Often when we are saying goodbye to someone, we say “look after yourself”. We should think of it as not just a phrase, but more of an instruction.


Having grown up around the transport industry, and spent most of his school holidays in various trucks with his dad, Dave began driving trucks at the age of 19. Having started at the bottom in small rigid trucks doing local work around Melbourne, he worked his way up to driving B-double combinations on interstate duties as a company driver, before winning the Scania Young Australian Truck Driver competition in 2007.

The prize, a brand new Scania prime mover, meant Dave was thrust into the role of being an owner operator, and had to learn the business side of the industry very quickly. That first truck was sold in 2012, but within a month of it being sold Dave and his wife, Amy, had bought a second truck which they ran until late 2016. By that time Dave had decided it would be good to spend some more time with his family, and be more of a dad to their two young boys.

Since 2010, Dave has also been working as a journalist for a number of transport industry publications, initially combining the role of a full time driver with that of a part time journalist. His insider knowledge of the transport industry, including experience in various types of trucks, trailers and freight, provides a different perspective to many other transport industry journalists. The hard learned lessons from running his own business also give him an insight to the dollars and cents side of transport.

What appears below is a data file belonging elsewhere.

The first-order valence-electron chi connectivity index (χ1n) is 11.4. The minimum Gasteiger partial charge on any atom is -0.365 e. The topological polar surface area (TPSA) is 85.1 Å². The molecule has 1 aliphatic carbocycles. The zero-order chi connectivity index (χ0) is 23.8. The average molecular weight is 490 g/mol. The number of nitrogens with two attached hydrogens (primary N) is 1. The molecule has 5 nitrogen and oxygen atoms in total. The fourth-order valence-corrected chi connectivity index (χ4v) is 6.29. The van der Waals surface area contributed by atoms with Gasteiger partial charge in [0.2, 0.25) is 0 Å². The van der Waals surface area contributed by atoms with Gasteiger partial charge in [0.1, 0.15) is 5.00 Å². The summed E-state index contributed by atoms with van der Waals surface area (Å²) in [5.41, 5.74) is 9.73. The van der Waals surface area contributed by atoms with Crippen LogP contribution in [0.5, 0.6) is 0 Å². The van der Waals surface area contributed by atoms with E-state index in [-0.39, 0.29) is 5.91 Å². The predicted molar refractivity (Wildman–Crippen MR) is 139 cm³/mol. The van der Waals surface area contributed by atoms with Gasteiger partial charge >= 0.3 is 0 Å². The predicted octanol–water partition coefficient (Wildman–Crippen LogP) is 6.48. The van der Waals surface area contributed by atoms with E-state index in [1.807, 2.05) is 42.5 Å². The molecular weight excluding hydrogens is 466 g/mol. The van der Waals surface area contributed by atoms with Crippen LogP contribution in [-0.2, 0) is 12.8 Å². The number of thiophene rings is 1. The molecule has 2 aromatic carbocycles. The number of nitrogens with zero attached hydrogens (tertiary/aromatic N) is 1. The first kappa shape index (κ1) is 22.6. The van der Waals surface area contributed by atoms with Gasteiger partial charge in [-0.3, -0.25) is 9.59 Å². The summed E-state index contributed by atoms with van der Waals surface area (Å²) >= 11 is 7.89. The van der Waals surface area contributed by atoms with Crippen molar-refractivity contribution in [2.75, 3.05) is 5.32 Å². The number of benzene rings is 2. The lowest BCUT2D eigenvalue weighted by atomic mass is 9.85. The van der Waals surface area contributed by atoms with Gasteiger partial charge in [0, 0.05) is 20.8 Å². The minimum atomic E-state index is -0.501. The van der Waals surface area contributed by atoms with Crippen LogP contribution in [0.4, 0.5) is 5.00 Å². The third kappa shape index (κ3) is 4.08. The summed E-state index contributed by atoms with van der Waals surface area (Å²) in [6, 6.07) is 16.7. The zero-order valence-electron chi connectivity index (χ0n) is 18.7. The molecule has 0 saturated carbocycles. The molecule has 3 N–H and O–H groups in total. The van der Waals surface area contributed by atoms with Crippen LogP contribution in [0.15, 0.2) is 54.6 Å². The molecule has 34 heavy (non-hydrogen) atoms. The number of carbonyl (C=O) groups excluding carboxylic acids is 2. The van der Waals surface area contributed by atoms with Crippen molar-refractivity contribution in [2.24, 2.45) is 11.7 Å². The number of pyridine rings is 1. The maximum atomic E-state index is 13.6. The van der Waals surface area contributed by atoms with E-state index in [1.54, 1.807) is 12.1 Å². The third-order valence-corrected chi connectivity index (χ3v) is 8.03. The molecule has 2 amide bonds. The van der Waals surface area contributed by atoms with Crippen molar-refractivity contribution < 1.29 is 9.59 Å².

While Dave now focusses on his role as a contributor to, he also spends a bit of time on the road as a casual driver- a job he still loves to do. Dave sees this as important, as it keeps him up to date with what’s going on in the “real world” of transport and allows him to maintain his skills in various roles. Whether it’s carting cars or delivering dairy product in fridge vans, he enjoys spending time out on the road amongst the people of the transport industry.

Dave is proud to be part of such a diverse and dynamic industry, and is passionate about the industry and its people.